During the 2000 dotcom bubble, an investment boom took place. Part of this investment boom was in telecom capacity, namely optical fiber capacity. So much investment took place in this sector, that a lot of the laid-down fiber went unused. Unused optical fiber was called "dark fiber".
This investment boom can be explained through a theory penned by George Soros. This theory is the theory of reflexivity. In it, Soros explains that the market participants' views of reality influence reality. Put another way, the prices securities trade at in the market, discounting their own prospects, end up influencing those same prospects.
In the case of the dotcom bubble, the fact that tech companies traded at huge valuations led to a short-term virtuous cycle. The cycle was such that the huge valuations attracted investment into new tech ventures, and the new tech ventures needed to buy technology services and capacity, further validating more investment into them, as seemingly, there was a lot of demand.
Of course, when the tech bubble burst, the cycle ended. Investment in new tech ventures plunged, and with it, so did demand for technology services and products. This effect was so strong that even a behemoth like Cisco (NASDAQ:CSCO), growing by leaps and bounds up until the year 2000, actually had contracting revenues by 2002.
Why is this relevant now?
This is relevant because we're going through a similar process right now. Not of the same magnitude, because telecom equipment required more investment, but of the same nature.
And indeed, over the last couple of months, we might already be seeing the deflation of this second bubble. Major participants like Amazon.com (NASDAQ:AMZN), Linkedin (NYSE:LNKD), Twitter (NYSE:TWTR), Facebook (NASDAQ:FB) and others are already significantly lower. These stocks have lost 27%, 45%, 57% and 19% from their highs, respectively. And many other smaller stocks were punished even further.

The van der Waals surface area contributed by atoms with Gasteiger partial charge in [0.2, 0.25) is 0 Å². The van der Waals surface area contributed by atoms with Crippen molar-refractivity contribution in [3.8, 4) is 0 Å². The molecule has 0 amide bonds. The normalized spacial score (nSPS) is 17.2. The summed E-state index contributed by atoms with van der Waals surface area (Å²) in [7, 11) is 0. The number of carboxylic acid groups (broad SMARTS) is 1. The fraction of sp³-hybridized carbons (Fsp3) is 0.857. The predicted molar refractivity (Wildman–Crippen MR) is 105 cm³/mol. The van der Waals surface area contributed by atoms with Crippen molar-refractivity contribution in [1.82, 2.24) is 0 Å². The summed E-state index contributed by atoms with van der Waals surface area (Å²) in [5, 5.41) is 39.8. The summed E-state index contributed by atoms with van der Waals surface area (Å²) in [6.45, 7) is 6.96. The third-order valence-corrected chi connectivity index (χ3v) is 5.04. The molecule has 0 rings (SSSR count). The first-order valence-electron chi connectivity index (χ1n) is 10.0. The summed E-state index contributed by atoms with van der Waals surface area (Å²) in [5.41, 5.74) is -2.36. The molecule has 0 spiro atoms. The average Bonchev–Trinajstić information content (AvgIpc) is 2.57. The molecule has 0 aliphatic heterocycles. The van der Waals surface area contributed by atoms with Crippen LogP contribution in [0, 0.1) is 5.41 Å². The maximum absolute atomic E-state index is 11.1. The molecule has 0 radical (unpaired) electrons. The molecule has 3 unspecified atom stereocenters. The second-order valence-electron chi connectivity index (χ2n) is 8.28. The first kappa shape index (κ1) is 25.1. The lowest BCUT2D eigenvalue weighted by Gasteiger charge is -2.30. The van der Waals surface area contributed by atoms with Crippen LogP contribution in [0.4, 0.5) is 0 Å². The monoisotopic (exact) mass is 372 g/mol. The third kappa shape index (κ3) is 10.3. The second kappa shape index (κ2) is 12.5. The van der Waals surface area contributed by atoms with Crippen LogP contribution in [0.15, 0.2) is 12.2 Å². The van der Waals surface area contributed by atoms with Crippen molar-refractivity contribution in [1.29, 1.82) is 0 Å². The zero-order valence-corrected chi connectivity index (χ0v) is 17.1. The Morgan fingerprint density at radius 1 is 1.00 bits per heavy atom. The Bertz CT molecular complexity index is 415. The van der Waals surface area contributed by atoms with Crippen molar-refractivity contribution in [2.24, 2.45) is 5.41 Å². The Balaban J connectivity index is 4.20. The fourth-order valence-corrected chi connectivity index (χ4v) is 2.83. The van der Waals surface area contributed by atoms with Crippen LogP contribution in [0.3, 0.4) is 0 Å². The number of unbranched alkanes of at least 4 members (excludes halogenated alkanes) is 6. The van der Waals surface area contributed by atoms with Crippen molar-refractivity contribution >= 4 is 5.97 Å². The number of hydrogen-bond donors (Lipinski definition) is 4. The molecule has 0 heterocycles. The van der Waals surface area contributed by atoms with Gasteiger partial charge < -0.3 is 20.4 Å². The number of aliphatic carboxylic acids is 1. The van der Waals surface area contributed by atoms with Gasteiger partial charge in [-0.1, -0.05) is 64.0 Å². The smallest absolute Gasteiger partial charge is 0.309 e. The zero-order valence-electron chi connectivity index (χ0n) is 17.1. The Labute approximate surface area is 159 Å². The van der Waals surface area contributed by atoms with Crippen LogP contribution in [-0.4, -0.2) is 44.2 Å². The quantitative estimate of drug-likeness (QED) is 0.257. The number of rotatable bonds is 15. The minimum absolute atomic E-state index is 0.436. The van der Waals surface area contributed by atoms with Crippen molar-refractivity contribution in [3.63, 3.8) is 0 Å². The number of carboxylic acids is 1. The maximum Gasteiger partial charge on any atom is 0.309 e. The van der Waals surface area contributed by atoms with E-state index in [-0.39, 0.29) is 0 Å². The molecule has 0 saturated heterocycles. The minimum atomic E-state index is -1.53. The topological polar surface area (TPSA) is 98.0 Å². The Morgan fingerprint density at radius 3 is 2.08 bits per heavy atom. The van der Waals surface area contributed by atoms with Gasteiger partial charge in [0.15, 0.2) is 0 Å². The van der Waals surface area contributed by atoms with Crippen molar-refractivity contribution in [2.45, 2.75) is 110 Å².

With this plunge, it's likely that the IPO market will start freezing. And without an easy exit strategy, it's likely that venture money will stop flowing. And with the stopping of that flow, demand for some technology services and products will be severely reduced, as well.
We just have to think about what will be the dark fiber of present times. I can already see a candidate: cloud hosting services. With less investment in the unprofitable Boxes of today, these won't be able to pay their cloud services for long. Yet, massive investments took place to be able to provide those cloud services. These investments are not likely to be recouped.
So who will end up being penalized because of this reflexive moment? I can think of two equities which will see some grief: Rackspace (NYSE:RAX), a pure cloud provider, and Amazon.com, the leader in providing cloud services. This development will be particularly ugly for Rackspace. As for Amazon.com, it will simply interfere with the growth story around cloud services. Amazon.com is diversified, so the overall impact is more on a psychological level.
Same as with the original dotcom bubble, the present bubble valuations led to higher demand for technology services and products. This was to be expected, as per George Soros' reflexivity theory. Now the removal of the bubble valuations will remove part of that higher demand for technology services and products, exposing the excess investment borne by the companies supplying that excess demand.
This seems to be particularly evident in cloud services, so I'd expect companies like Rackspace and Amazon.com to be penalized in the coming quarters due to the implosion now taking place in overvalued technology stocks.
Disclosure: I have no positions in any stocks mentioned, and no plans to initiate any positions within the next 72 hours. I wrote this article myself, and it expresses my own opinions. I am not receiving compensation for it (other than from Seeking Alpha). I have no business relationship with any company whose stock is mentioned in this article.
Additional disclosure: I have options positions which stand to gain from AMZN going down.